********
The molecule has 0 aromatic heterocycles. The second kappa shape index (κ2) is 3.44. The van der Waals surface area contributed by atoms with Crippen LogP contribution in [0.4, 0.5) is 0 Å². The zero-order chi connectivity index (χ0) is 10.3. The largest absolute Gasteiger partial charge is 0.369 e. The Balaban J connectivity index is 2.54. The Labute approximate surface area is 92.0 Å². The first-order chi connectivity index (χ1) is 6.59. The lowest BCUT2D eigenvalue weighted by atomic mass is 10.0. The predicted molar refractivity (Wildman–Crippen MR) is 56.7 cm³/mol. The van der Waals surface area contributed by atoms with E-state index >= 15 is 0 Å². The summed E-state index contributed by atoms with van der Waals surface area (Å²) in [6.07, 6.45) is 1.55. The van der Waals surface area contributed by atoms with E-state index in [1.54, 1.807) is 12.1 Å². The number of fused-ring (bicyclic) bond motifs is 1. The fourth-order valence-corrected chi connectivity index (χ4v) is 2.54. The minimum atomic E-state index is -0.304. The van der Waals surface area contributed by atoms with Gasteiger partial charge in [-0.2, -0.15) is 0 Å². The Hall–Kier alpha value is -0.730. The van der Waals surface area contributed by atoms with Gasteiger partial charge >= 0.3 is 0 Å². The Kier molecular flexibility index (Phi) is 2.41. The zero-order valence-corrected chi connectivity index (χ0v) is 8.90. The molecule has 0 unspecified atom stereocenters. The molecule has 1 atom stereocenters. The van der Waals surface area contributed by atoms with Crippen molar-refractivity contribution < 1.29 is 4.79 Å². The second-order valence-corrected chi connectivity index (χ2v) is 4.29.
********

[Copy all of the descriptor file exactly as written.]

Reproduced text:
The molecule has 0 aromatic heterocycles. The second kappa shape index (κ2) is 3.44. The van der Waals surface area contributed by atoms with Crippen LogP contribution in [0.4, 0.5) is 0 Å². The zero-order chi connectivity index (χ0) is 10.3. The largest absolute Gasteiger partial charge is 0.369 e. The Balaban J connectivity index is 2.54. The Labute approximate surface area is 92.0 Å². The first-order chi connectivity index (χ1) is 6.59. The lowest BCUT2D eigenvalue weighted by atomic mass is 10.0. The predicted molar refractivity (Wildman–Crippen MR) is 56.7 cm³/mol. The van der Waals surface area contributed by atoms with E-state index >= 15 is 0 Å². The summed E-state index contributed by atoms with van der Waals surface area (Å²) in [6.07, 6.45) is 1.55. The van der Waals surface area contributed by atoms with E-state index in [1.54, 1.807) is 12.1 Å². The number of fused-ring (bicyclic) bond motifs is 1. The fourth-order valence-corrected chi connectivity index (χ4v) is 2.54. The minimum atomic E-state index is -0.304. The van der Waals surface area contributed by atoms with Gasteiger partial charge in [-0.2, -0.15) is 0 Å². The Hall–Kier alpha value is -0.730. The van der Waals surface area contributed by atoms with Gasteiger partial charge >= 0.3 is 0 Å². The Kier molecular flexibility index (Phi) is 2.41. The zero-order valence-corrected chi connectivity index (χ0v) is 8.90. The molecule has 0 unspecified atom stereocenters. The molecule has 1 atom stereocenters. The van der Waals surface area contributed by atoms with Crippen molar-refractivity contribution < 1.29 is 4.79 Å². The second-order valence-corrected chi connectivity index (χ2v) is 4.29.